## What are the pieces of a linear function?

In section 1.1, we defined a linear function in the variables *x* and *y*,

y = *mx* + *b*

When the function is written this way, we say “*y* is a linear function of *x*”. This means the variable *x* is the independent variable and the variable *y* is the dependent variable. The other letters in this equation, *m* and *b*, correspond to numbers. For instance, in the equation *y* = 2*x* + 3 the value of the constant *m* is 2 and the value of *b* is 3. We distinguish between variables and constants since in any problem the constants will be given (or can easily be calculated) and the variables will vary as needed.

In every linear function of one independent variable, the right side of the function contains two terms. The first term, 2*x*, contains the constant *m* = 2 and the independent variable *x*. Since this term contains the variable, it is often called the variable term. As different values of *x* are put into the function, the product of the constant and the variable will change.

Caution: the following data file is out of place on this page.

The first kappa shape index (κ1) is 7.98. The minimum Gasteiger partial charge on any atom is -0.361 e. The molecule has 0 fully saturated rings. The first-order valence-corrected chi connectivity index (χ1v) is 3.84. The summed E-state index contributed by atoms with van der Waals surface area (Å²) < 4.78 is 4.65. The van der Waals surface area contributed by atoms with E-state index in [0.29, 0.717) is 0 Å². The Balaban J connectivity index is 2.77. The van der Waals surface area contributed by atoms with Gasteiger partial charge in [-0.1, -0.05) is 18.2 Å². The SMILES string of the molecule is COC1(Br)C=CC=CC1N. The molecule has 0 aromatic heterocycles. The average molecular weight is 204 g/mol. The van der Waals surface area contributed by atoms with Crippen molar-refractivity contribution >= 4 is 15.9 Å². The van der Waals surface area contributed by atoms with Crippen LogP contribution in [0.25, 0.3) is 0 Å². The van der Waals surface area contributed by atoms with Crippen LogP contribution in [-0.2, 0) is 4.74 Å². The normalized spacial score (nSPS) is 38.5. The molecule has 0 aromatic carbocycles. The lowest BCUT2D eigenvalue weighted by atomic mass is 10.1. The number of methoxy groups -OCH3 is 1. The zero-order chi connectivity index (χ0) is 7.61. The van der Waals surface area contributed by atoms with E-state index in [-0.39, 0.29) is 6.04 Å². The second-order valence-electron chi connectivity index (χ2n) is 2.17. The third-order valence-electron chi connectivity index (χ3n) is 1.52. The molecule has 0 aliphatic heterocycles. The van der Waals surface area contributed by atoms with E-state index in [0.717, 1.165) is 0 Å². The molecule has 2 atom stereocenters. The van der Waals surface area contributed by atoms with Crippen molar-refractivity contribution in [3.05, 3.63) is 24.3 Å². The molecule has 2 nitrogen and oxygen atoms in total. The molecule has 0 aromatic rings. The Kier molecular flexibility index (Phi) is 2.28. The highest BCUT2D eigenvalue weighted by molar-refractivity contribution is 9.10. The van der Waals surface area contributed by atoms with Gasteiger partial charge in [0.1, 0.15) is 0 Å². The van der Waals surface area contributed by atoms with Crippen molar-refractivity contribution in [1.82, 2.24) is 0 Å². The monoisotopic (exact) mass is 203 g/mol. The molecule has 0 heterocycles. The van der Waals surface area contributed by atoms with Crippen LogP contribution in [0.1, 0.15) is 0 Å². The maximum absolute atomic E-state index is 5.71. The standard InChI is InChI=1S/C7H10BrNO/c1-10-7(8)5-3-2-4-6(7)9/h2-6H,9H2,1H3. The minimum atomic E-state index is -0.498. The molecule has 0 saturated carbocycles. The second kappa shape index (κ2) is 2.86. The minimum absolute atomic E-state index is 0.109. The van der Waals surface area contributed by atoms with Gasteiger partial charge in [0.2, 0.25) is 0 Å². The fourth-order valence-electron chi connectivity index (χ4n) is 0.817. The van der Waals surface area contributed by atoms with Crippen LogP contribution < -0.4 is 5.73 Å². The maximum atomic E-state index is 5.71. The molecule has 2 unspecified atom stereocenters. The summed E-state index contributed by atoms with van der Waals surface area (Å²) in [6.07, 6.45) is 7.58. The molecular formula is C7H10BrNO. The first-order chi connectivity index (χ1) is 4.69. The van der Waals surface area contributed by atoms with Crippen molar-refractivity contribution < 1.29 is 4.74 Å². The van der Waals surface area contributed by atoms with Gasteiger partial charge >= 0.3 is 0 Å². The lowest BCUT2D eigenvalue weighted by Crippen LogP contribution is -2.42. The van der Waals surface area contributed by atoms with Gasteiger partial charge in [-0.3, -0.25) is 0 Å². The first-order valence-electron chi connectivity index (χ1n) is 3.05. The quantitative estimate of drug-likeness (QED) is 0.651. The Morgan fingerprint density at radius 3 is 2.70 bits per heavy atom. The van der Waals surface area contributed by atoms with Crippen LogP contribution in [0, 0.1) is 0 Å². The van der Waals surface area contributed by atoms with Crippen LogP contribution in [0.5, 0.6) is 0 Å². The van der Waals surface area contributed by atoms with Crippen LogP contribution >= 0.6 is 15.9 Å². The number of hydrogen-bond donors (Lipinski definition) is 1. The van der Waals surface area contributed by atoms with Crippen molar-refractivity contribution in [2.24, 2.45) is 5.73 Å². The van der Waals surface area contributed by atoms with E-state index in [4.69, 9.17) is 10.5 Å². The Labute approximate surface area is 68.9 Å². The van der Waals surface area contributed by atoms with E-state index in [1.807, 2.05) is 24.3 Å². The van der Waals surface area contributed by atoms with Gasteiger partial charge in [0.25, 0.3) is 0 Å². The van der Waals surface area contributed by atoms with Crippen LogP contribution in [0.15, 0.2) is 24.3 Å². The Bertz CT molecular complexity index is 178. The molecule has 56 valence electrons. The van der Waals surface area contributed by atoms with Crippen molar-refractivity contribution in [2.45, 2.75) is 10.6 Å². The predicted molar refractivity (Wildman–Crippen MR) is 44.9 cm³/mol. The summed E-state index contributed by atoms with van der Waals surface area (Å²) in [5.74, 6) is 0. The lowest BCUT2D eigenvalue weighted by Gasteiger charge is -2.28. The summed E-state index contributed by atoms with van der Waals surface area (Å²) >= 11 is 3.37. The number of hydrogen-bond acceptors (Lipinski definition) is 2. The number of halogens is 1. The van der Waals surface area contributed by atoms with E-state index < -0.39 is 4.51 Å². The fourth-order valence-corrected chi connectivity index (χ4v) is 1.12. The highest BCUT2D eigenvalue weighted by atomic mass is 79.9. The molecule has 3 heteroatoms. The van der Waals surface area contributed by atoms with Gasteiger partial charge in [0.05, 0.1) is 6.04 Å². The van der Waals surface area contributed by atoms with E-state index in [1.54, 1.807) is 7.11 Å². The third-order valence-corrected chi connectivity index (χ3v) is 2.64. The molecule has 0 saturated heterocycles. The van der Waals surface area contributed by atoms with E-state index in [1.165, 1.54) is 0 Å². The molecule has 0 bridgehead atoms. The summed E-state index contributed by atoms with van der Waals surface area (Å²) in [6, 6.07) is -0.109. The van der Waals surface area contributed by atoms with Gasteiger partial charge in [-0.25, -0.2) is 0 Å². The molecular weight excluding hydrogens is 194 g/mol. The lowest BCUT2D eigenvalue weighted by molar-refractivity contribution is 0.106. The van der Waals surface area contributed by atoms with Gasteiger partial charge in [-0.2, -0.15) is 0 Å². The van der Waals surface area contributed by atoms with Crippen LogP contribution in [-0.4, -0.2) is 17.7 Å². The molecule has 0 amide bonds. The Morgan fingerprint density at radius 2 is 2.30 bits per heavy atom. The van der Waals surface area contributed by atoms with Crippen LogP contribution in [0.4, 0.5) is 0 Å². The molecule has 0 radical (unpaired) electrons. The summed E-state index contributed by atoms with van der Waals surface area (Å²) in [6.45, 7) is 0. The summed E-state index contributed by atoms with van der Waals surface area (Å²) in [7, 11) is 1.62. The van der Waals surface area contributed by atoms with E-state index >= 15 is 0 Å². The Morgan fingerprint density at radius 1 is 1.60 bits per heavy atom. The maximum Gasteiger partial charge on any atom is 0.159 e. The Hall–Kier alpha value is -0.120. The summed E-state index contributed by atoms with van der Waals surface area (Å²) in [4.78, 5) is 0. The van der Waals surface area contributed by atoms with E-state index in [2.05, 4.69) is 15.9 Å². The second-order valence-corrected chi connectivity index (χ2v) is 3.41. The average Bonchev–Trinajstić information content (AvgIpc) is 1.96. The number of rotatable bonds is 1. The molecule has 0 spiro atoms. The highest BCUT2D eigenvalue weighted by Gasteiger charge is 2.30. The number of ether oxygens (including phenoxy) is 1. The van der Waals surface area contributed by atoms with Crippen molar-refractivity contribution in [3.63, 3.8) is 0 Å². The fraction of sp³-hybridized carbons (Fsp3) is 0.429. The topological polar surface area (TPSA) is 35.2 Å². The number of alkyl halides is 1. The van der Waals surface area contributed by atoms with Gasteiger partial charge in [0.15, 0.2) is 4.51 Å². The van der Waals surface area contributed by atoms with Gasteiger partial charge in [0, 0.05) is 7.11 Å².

The second term 3 contains the constant *b*. Since this term never changes as values are put into the function, it is often called the fixed term.

In the case of *y* = 2*x* + 3, we can try values of *x* in the function and see how *y* depends on these values. Suppose we pick several values of *x* like *x* = -3, -2, … , 3. If we think of this equation as a function* f *(*x*) = 2*x* + 3, we can calculate the corresponding values of *y*:

Let’s examine this behavior of the variable term and the constant term in a table.

Table 1

For each *x* value, the constant term does not change. However, as the *x* value increases by 1 unit, the variable term increases by 2 units. This increase is to the value of m, 2, multiplying the variable *x*. The *y* value in the last row is the sum of the variable and constant terms. Since the variable term increases by 2 units when the *x* value increases by 1 unit, so does the *y* value.